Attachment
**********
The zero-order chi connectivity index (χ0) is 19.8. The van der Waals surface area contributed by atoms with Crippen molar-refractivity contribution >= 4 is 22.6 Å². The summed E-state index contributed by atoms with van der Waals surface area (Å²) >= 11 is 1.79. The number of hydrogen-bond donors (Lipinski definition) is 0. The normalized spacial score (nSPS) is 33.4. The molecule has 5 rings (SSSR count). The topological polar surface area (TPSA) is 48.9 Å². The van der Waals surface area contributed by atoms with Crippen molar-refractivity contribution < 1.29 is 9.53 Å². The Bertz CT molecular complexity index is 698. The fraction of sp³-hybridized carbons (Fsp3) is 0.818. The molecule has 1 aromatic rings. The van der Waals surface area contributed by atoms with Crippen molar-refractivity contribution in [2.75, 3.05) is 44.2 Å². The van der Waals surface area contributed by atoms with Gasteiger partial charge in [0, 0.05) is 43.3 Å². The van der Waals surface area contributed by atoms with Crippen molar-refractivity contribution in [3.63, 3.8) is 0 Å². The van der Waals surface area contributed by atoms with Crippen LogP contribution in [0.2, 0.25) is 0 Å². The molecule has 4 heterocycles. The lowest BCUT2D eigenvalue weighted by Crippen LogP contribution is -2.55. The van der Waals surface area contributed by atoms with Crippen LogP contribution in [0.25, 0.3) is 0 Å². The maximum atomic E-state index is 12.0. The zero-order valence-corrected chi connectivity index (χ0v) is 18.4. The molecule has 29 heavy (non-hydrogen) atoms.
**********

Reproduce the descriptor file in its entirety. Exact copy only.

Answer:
The zero-order chi connectivity index (χ0) is 19.8. The van der Waals surface area contributed by atoms with Crippen molar-refractivity contribution >= 4 is 22.6 Å². The summed E-state index contributed by atoms with van der Waals surface area (Å²) >= 11 is 1.79. The number of hydrogen-bond donors (Lipinski definition) is 0. The normalized spacial score (nSPS) is 33.4. The molecule has 5 rings (SSSR count). The topological polar surface area (TPSA) is 48.9 Å². The van der Waals surface area contributed by atoms with Crippen molar-refractivity contribution < 1.29 is 9.53 Å². The Bertz CT molecular complexity index is 698. The fraction of sp³-hybridized carbons (Fsp3) is 0.818. The molecule has 1 aromatic rings. The van der Waals surface area contributed by atoms with Crippen molar-refractivity contribution in [2.75, 3.05) is 44.2 Å². The van der Waals surface area contributed by atoms with Gasteiger partial charge in [0, 0.05) is 43.3 Å². The van der Waals surface area contributed by atoms with Crippen molar-refractivity contribution in [3.63, 3.8) is 0 Å². The van der Waals surface area contributed by atoms with Crippen LogP contribution in [0.2, 0.25) is 0 Å². The molecule has 4 heterocycles. The lowest BCUT2D eigenvalue weighted by Crippen LogP contribution is -2.55. The van der Waals surface area contributed by atoms with Crippen LogP contribution in [0.25, 0.3) is 0 Å². The maximum atomic E-state index is 12.0. The zero-order valence-corrected chi connectivity index (χ0v) is 18.4. The molecule has 29 heavy (non-hydrogen) atoms.